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CBS CFO: Not Only Doing Deals That Benefit Netflix

24 May, 2013 By: Erik Gruenwedel

Netflix CEO Reed Hastings’ recent comments that the subscription video-on-demand pioneer would be more selective licensing third-party content going forward doesn’t concern CBS Corp. — one of its biggest TV programming contributors, CFO Joseph Ianniello told an investor group.

Speaking May 22 at the B. Riley & Co. investor event in Los Angeles, Ianniello said the data Netflix is gleaning from subscribers regarding what shows are working is no different than what CBS deals with every day with TV ratings.

“We have a very strong relationship with Netflix,” Ianniello said. “Our deal goes for another two years. We are in constant dialog with them. We have volume and they still need product. And we produce that beachfront property that they covet.”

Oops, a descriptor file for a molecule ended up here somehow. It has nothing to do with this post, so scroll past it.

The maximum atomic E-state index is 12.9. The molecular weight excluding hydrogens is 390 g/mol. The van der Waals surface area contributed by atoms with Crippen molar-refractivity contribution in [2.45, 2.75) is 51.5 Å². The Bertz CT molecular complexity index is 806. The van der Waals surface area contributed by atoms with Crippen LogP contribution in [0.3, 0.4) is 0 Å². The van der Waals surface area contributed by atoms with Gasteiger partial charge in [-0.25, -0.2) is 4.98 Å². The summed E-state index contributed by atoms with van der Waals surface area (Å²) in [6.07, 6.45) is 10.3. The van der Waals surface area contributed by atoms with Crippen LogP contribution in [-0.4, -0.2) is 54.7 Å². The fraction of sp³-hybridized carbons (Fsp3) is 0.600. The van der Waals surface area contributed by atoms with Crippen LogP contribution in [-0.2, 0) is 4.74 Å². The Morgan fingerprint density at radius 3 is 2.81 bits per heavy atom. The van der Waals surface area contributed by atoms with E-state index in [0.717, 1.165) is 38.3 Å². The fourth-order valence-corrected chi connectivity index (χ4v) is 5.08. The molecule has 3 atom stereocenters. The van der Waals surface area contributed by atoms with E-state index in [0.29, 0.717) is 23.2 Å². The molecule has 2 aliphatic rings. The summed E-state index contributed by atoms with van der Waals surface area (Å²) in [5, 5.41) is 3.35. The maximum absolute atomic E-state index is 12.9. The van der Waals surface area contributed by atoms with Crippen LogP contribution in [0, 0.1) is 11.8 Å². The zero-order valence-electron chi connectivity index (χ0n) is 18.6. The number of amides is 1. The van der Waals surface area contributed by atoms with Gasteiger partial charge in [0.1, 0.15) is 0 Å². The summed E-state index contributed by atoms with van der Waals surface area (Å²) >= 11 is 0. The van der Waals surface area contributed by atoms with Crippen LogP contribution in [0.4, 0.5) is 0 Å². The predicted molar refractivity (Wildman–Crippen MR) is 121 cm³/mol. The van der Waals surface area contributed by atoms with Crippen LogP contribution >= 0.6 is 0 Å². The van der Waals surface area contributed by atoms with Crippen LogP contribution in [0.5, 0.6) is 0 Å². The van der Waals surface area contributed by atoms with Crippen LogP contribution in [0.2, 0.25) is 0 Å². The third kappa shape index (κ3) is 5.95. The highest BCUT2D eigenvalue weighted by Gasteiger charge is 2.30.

CBS has a longstanding policy of not licensing current primetime TV shows on SVOD, opting instead to sell rights only to canceled catalog. The media company broke from that policy earlier this year when it announced a deal with Amazon Prime Instant Video to make episodes from the pending summer TV series “Under the Dome,” based on a best-selling Stephen King novel, available for streaming four days their initial broadcast.

Ianniello said CBS’ current hold as No. 1 in primetime TV ratings means it will look to premium-price programming to alternative distribution channels on both exclusive and non-exclusive deals.

“If [Netflix sees] some value in that, we can talk,” the CFO said. “We don’t go in and say we won’t do a certain type of deal with them. We will evaluate all deals and if it makes sense for us … we’re certainly not only going to do deals that make sense for Netflix. I don’t see that relationship slowing down.”

Indeed, CBS’ decision to license current content from The CW and CBS show “The Good Wife” to Hulu Plus and Amazon Prime was predicated on the former’s younger demo and likelihood to view programming on alternative devices, according to Ianniello. CBS co-owns The CW with Time Warner.

“We try to be distribution agnostic,” he said.

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